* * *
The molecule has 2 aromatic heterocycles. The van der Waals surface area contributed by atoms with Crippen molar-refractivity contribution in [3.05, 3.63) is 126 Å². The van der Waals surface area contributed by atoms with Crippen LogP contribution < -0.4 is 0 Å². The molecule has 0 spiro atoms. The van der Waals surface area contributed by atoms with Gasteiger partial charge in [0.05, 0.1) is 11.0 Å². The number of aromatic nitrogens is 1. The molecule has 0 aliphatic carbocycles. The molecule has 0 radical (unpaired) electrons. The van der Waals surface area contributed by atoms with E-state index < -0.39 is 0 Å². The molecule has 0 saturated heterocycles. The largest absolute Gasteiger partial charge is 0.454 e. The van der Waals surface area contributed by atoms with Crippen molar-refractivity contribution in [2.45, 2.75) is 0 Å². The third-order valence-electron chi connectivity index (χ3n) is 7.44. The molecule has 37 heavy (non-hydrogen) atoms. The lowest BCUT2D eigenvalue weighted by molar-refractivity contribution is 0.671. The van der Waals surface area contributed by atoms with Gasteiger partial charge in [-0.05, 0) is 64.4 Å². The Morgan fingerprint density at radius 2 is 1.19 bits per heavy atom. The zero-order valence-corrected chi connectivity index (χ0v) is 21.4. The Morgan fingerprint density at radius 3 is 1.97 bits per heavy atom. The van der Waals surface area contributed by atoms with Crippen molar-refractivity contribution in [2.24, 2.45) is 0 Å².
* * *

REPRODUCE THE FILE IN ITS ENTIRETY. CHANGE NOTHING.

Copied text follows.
The molecule has 2 aromatic heterocycles. The van der Waals surface area contributed by atoms with Crippen molar-refractivity contribution in [3.05, 3.63) is 126 Å². The van der Waals surface area contributed by atoms with Crippen LogP contribution < -0.4 is 0 Å². The molecule has 0 spiro atoms. The van der Waals surface area contributed by atoms with Gasteiger partial charge in [0.05, 0.1) is 11.0 Å². The number of aromatic nitrogens is 1. The molecule has 0 aliphatic carbocycles. The molecule has 0 radical (unpaired) electrons. The van der Waals surface area contributed by atoms with E-state index < -0.39 is 0 Å². The molecule has 0 saturated heterocycles. The largest absolute Gasteiger partial charge is 0.454 e. The van der Waals surface area contributed by atoms with Crippen molar-refractivity contribution in [2.45, 2.75) is 0 Å². The third-order valence-electron chi connectivity index (χ3n) is 7.44. The molecule has 37 heavy (non-hydrogen) atoms. The lowest BCUT2D eigenvalue weighted by molar-refractivity contribution is 0.671. The van der Waals surface area contributed by atoms with Gasteiger partial charge in [-0.05, 0) is 64.4 Å². The Morgan fingerprint density at radius 2 is 1.19 bits per heavy atom. The zero-order valence-corrected chi connectivity index (χ0v) is 21.4. The Morgan fingerprint density at radius 3 is 1.97 bits per heavy atom. The van der Waals surface area contributed by atoms with Crippen molar-refractivity contribution in [2.24, 2.45) is 0 Å².